Annual bazaar at St. Bart’s set for Nov. 2
The 33rd annual holiday house bazaar at Saint Bartholomew’s Episcopal Church is coming up.
It will be in the parish hall and doors will open for breakfast at 8 a.m. on Nov. 2. The bazaar will begin at 9 a.m. and will run until 2 p.m. Lunch will be served from 11 a.m. onward, but Carol Osteen, a co-chair of the event, said early carryout is also an option.
The “bazaar ladies” includes 12 to 15 participants who work throughout the year to plan and organize items. There are a handful of men who help with food and serving, too.
“We’ll have all sorts of things, but one of the favorites is our egg casserole,” Osteen said. “For lunch, they’ll have barbecue lunch plates and it will also be available by the pound and hot dogs for children. There will also be baked potatoes topped with barbecue and cheese.”
Osteen said the bakery table will include “anything and everything that people make at home.” There will be cakes, pies, muffins, breads and cookies in addition to other items.
New to this year will be soups, because Osteen said a lot of homebound people enjoy having those available in their freezer or refrigerator.
Another staple for the past few years has been cutlery. That will also be making a return and include steak knives, roast knives and forks, paring knives and other types of knives. These will have both stainless steel and black handles.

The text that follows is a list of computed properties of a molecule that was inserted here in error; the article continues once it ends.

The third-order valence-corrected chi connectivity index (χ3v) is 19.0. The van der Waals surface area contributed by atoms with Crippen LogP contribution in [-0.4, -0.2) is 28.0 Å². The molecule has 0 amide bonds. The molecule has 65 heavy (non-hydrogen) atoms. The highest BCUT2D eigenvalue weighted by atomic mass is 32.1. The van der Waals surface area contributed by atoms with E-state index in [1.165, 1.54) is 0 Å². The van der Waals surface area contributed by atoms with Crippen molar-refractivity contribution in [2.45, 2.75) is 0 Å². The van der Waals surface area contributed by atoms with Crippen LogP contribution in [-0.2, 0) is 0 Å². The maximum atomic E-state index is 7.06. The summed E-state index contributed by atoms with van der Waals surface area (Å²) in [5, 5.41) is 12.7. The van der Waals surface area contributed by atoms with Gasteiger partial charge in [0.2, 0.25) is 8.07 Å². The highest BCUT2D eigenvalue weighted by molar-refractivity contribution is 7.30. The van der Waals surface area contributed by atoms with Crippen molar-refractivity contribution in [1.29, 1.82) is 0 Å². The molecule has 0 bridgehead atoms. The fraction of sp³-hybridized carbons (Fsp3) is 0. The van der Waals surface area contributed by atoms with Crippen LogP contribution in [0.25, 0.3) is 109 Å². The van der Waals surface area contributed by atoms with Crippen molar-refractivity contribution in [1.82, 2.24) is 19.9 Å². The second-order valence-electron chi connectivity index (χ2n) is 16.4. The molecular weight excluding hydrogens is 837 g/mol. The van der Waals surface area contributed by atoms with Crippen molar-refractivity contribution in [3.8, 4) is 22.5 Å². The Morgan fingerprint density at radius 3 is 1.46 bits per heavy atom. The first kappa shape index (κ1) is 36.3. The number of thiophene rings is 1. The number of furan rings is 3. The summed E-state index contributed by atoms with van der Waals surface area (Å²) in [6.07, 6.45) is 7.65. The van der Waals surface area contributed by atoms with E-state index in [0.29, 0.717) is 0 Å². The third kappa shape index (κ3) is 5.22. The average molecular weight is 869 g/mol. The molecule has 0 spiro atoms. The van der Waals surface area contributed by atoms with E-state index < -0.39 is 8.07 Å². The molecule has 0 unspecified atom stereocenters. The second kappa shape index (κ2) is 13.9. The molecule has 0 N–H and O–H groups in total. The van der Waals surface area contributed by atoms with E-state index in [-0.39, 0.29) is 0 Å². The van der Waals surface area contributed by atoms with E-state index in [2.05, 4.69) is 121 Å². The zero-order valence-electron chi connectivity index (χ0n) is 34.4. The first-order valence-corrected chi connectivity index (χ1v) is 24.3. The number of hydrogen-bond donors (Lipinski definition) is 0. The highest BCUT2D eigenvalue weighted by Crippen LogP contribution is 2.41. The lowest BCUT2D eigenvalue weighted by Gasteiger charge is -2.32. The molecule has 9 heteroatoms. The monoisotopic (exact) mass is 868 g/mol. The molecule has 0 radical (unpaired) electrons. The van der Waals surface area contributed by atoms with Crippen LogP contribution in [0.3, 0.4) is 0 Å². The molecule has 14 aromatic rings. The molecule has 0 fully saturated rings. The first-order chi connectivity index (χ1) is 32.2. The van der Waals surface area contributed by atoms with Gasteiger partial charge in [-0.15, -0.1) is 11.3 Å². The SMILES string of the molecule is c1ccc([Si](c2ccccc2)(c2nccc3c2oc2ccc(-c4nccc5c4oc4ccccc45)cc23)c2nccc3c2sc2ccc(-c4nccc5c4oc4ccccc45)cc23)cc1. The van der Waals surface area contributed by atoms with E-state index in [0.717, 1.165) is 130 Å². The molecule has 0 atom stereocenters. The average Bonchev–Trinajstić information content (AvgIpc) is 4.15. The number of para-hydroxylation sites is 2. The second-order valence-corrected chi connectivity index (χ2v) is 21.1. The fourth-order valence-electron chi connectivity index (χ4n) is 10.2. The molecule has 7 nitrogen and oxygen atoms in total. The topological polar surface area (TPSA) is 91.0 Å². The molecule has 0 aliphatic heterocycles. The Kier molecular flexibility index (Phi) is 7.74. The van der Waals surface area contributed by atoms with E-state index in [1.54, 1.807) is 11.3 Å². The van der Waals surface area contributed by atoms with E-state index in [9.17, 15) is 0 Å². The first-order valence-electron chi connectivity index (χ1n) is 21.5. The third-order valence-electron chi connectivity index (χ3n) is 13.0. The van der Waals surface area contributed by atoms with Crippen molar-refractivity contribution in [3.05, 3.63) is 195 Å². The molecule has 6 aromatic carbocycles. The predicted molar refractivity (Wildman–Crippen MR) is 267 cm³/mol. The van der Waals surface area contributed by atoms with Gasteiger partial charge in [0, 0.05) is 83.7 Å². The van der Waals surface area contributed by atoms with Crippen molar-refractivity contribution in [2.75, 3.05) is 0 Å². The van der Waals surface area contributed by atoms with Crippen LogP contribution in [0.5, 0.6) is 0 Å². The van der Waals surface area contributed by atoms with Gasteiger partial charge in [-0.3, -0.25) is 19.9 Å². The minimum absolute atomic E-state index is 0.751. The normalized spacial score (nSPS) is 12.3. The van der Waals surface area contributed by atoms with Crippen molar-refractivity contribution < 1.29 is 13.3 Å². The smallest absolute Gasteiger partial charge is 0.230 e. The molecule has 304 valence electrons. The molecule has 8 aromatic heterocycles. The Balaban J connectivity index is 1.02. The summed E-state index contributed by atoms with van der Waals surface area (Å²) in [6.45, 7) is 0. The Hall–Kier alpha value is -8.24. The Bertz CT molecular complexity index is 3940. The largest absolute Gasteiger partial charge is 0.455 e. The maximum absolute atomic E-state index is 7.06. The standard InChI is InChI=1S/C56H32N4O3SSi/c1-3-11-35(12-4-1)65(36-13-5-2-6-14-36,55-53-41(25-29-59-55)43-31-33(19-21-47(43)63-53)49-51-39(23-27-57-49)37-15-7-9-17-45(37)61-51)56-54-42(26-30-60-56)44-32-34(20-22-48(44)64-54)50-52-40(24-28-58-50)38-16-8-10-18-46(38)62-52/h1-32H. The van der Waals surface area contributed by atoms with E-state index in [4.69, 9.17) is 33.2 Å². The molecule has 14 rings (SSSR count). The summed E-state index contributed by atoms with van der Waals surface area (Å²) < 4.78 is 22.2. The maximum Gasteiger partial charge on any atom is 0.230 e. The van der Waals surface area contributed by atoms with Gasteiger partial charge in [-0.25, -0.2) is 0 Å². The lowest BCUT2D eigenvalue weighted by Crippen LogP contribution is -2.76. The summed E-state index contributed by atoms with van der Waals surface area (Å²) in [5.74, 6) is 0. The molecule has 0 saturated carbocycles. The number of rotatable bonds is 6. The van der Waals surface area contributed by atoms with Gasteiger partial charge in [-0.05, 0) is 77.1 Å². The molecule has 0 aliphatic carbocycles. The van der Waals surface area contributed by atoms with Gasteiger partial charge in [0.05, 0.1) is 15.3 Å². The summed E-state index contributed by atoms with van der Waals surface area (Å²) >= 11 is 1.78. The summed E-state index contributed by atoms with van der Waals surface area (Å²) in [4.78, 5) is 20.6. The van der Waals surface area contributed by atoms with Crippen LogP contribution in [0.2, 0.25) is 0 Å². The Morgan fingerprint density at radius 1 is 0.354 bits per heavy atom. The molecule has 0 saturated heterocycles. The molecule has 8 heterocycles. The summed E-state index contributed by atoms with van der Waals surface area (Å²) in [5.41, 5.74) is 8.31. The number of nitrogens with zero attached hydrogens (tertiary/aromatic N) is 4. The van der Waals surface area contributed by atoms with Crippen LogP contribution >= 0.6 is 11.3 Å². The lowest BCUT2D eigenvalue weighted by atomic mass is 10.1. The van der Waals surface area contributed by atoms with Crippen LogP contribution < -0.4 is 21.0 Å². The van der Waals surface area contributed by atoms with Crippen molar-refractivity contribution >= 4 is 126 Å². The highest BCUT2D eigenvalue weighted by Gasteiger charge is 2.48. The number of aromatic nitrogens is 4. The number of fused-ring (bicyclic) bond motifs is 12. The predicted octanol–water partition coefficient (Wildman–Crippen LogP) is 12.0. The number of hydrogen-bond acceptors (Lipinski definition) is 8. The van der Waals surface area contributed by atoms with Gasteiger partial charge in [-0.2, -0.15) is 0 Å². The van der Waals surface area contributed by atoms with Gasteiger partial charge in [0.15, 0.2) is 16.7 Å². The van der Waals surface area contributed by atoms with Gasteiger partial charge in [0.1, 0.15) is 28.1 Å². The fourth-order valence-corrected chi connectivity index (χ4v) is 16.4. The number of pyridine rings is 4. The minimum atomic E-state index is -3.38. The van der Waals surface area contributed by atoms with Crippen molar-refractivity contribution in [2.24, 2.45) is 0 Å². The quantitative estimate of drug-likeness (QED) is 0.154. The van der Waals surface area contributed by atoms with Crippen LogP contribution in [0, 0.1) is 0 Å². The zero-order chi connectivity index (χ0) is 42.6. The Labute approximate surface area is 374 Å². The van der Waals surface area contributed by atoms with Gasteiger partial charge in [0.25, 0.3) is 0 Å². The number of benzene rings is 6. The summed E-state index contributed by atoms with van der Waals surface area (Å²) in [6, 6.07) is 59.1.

In addition to items one would find in the kitchen, there will also be plenty of crafts and display items available.
“We make a variety of things; there will be some Christmas items like wreaths and wall hangings for the season,” Osteen said. “There will also be arrangements for fall – table arrangements, wreaths and we have made some baby items. We have some blankets, some cloth books, place mats and a nice variety. We also have our St. Bart bears.”
Some of the bears have themes and others don’t, but Osteen said they are popular with kids.
The money raised from the event goes back to the church and helps to fund mission trips, as well as benefit local charities. These include the Wound Warrior Project, the Fisher House, the Ronald McDonald House, Habitat for Humanity and more.
“The community supports us,” Osteen said. “We want to be able to do things that are not only in far off countries, but also in our own community.”
Scott Rodgers is the news editor at the North Augusta Star and has been with the paper since January 2013.